Oil prices settled nearly flat on Thursday, the eve of a meeting of major oil-producing countries in Vienna to discuss whether they will extend production limits that have helped reduce the global crude glut.
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Ministers from the Organization of the Petroleum Exporting Countries, Russia and other producers meet on Friday. They will discuss a possible extension of 1.8 million barrels per day (bpd) of supply cuts to support prices and will consider monitoring exports to assess compliance.
While many analysts expect extension of the deal beyond next March, many also said prices have risen high enough to tempt countries to boost production beyond agreed levels.
"Compliance looks to be a bit of an issue" if prices rise much from current levels, said John Kilduff, partner at Again Capital LLC in New York.
U.S. crude futures dipped 14 cents, or 0.3 percent, to settle at $50.55 a barrel. Brent crude futures rose 14 cents, or 0.3 percent, to end at $56.43 a barrel.
Kilduff noted that oil prices have surged more than 15 percent over the last three months as the production cuts, along with strong growth in energy demand, have tightened the global crude market.
"I don't think it's a sure thing they extend the deal at this meeting anyway," Kilduff said.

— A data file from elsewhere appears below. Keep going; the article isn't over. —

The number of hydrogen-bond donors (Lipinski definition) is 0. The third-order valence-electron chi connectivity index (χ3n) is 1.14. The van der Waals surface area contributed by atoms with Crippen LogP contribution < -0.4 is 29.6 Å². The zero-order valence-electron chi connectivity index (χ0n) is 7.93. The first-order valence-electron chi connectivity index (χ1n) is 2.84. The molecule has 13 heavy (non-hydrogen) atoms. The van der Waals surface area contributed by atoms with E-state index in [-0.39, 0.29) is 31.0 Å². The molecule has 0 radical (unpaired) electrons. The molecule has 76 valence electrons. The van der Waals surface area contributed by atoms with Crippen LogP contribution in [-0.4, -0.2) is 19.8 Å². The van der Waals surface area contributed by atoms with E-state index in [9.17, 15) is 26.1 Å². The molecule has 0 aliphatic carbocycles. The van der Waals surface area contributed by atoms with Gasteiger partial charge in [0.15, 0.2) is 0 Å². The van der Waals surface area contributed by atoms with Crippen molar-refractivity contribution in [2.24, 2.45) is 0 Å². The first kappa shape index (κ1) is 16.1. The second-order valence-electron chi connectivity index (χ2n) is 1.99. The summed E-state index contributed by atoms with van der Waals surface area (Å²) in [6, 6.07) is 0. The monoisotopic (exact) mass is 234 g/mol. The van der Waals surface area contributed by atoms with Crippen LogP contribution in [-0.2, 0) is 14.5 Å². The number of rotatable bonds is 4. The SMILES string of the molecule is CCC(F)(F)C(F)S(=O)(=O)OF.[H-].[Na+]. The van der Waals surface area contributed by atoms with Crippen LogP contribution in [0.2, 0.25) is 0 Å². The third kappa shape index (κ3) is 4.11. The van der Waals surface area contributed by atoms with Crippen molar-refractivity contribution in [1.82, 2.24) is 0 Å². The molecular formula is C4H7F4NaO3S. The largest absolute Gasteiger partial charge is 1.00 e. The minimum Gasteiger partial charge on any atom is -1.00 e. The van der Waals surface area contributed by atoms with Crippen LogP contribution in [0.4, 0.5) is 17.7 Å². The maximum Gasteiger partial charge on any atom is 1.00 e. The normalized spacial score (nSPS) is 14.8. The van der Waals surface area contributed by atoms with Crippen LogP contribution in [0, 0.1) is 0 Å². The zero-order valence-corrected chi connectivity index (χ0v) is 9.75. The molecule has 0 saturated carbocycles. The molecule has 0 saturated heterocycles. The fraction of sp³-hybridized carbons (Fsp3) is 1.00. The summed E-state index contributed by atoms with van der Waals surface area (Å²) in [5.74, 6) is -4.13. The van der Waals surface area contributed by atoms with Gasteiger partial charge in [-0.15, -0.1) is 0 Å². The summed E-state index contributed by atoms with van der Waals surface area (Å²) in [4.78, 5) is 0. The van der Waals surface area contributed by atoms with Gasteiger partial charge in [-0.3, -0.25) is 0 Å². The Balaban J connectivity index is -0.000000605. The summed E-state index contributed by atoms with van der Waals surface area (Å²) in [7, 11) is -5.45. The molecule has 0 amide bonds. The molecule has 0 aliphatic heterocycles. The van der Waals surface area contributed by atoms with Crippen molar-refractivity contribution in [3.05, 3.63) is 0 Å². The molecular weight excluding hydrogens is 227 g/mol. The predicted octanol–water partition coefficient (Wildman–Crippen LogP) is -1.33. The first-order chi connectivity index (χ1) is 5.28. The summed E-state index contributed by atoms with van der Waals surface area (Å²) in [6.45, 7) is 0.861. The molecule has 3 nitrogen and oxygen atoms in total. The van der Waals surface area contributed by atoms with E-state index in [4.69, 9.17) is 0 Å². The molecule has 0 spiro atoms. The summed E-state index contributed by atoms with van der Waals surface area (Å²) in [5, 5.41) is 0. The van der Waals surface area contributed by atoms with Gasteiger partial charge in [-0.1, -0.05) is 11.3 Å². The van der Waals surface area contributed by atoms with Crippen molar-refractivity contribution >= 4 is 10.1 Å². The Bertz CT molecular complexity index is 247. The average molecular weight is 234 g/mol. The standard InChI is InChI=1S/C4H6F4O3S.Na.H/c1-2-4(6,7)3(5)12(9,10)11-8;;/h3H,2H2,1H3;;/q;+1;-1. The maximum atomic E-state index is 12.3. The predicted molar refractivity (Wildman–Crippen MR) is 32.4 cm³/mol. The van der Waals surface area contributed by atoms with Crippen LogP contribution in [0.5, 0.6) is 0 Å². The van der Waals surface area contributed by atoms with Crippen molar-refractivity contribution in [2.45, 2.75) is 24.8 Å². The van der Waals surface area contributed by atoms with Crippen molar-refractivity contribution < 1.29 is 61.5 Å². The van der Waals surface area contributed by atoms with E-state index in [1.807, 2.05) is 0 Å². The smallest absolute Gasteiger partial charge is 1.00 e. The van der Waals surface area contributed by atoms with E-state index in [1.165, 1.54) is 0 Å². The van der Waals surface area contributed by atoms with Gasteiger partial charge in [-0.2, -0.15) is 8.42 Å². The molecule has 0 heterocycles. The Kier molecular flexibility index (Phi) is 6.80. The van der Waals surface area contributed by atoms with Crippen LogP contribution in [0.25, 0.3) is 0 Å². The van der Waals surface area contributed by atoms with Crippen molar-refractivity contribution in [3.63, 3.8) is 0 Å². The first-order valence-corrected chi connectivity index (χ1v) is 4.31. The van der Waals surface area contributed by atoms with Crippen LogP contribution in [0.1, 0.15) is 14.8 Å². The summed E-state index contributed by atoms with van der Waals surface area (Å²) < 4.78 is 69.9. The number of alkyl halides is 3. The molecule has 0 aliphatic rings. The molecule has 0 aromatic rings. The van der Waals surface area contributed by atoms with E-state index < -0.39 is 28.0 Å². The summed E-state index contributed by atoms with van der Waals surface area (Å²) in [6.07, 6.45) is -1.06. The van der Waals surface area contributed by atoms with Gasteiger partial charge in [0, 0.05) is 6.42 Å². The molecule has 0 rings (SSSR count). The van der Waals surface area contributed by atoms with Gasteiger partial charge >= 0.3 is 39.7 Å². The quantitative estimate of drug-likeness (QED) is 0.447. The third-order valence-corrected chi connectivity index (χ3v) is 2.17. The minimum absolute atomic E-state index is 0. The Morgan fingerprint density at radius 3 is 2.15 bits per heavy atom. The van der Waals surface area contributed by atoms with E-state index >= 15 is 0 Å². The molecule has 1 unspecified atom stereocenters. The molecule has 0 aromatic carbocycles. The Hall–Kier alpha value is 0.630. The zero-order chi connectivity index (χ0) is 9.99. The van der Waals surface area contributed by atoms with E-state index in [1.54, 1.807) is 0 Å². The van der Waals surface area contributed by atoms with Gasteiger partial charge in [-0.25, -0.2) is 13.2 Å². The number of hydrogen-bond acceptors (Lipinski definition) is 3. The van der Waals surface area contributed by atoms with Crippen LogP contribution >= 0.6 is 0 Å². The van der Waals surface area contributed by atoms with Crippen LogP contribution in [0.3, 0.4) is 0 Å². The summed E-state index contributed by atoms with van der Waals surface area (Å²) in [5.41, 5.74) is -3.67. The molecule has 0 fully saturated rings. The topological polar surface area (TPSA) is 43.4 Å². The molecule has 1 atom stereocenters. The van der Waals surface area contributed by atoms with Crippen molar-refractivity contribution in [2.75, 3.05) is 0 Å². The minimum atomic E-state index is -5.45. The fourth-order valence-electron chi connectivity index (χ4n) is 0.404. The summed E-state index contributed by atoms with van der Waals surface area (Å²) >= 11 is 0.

"Russia took a very long time to get to the compliance levels they were supposed to get to" in the output cut agreement, said Tariq Zahir, a trader with Tyche Capital Advisors in New York. "It wouldn't surprise me to see them cheat a little bit as we get to the fourth quarter."
He said OPEC's output cuts have boosted prices enough to encourage higher production elsewhere. U.S. shale production, especially, has been growing to record highs.
Hurricanes in the Gulf of Mexico have pushed up crude inventories as some U.S. refineries have been shut by flooding.
U.S. crude production reached 9.51 million bpd last week, up from 8.78 million bpd after Hurricane Harvey hit the U.S. Gulf late August.
Rising U.S. production is "a reminder to the market that OPEC has a significant problem on its hands from the continued rise in shale output," Again Capital's Kilduff said.
Front-month Brent futures have risen sharply in recent months, much more than forward prices. This has pushed the price curve for oil futures from contango, signifying an oversupplied market, to backwardation, where the back months are cheaper than the front month contract, indicating a tighter market.<0#LCO:>
Brent’s backwardation, initially confined to the contracts nearest expiry, now extends throughout the whole of next year.
(Additional reporting by Christopher Johnson in London, Henning Gloystein in Singapore; Editing by Marguerita Choy and Alexander Smith)